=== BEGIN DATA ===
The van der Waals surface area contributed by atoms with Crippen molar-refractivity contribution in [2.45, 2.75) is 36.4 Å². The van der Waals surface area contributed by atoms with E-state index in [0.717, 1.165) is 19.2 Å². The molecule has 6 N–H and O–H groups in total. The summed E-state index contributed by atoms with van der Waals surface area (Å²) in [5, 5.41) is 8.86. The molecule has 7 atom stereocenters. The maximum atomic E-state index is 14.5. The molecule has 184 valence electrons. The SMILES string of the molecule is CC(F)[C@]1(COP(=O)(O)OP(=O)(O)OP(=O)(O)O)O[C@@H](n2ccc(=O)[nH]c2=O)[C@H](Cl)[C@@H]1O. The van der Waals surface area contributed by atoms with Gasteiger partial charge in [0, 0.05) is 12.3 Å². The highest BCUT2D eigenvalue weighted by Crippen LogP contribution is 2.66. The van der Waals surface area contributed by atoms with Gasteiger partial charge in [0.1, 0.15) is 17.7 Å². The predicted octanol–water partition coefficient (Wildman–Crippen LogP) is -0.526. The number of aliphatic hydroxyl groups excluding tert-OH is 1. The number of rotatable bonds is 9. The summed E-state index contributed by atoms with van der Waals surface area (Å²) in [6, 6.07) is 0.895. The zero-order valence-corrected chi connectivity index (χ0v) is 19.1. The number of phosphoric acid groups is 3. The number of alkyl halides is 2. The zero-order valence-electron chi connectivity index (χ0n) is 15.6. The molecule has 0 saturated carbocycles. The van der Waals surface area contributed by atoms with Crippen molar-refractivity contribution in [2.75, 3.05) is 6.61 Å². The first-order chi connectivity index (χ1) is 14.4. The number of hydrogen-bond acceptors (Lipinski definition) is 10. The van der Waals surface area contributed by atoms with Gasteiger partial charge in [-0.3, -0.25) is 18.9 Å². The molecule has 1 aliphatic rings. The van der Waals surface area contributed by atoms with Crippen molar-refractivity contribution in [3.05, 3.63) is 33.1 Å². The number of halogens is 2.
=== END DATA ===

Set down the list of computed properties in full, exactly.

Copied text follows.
The van der Waals surface area contributed by atoms with Crippen molar-refractivity contribution in [2.45, 2.75) is 36.4 Å². The van der Waals surface area contributed by atoms with E-state index in [0.717, 1.165) is 19.2 Å². The molecule has 6 N–H and O–H groups in total. The summed E-state index contributed by atoms with van der Waals surface area (Å²) in [5, 5.41) is 8.86. The molecule has 7 atom stereocenters. The maximum atomic E-state index is 14.5. The molecule has 184 valence electrons. The SMILES string of the molecule is CC(F)[C@]1(COP(=O)(O)OP(=O)(O)OP(=O)(O)O)O[C@@H](n2ccc(=O)[nH]c2=O)[C@H](Cl)[C@@H]1O. The van der Waals surface area contributed by atoms with Gasteiger partial charge in [0, 0.05) is 12.3 Å². The highest BCUT2D eigenvalue weighted by Crippen LogP contribution is 2.66. The van der Waals surface area contributed by atoms with Gasteiger partial charge in [0.1, 0.15) is 17.7 Å². The predicted octanol–water partition coefficient (Wildman–Crippen LogP) is -0.526. The number of aliphatic hydroxyl groups excluding tert-OH is 1. The number of rotatable bonds is 9. The summed E-state index contributed by atoms with van der Waals surface area (Å²) in [6, 6.07) is 0.895. The zero-order valence-corrected chi connectivity index (χ0v) is 19.1. The number of phosphoric acid groups is 3. The number of alkyl halides is 2. The zero-order valence-electron chi connectivity index (χ0n) is 15.6. The molecule has 0 saturated carbocycles. The van der Waals surface area contributed by atoms with Crippen molar-refractivity contribution in [2.75, 3.05) is 6.61 Å². The first-order chi connectivity index (χ1) is 14.4. The number of hydrogen-bond acceptors (Lipinski definition) is 10. The van der Waals surface area contributed by atoms with Gasteiger partial charge in [-0.3, -0.25) is 18.9 Å². The molecule has 1 aliphatic rings. The van der Waals surface area contributed by atoms with Crippen molar-refractivity contribution in [3.05, 3.63) is 33.1 Å². The number of halogens is 2.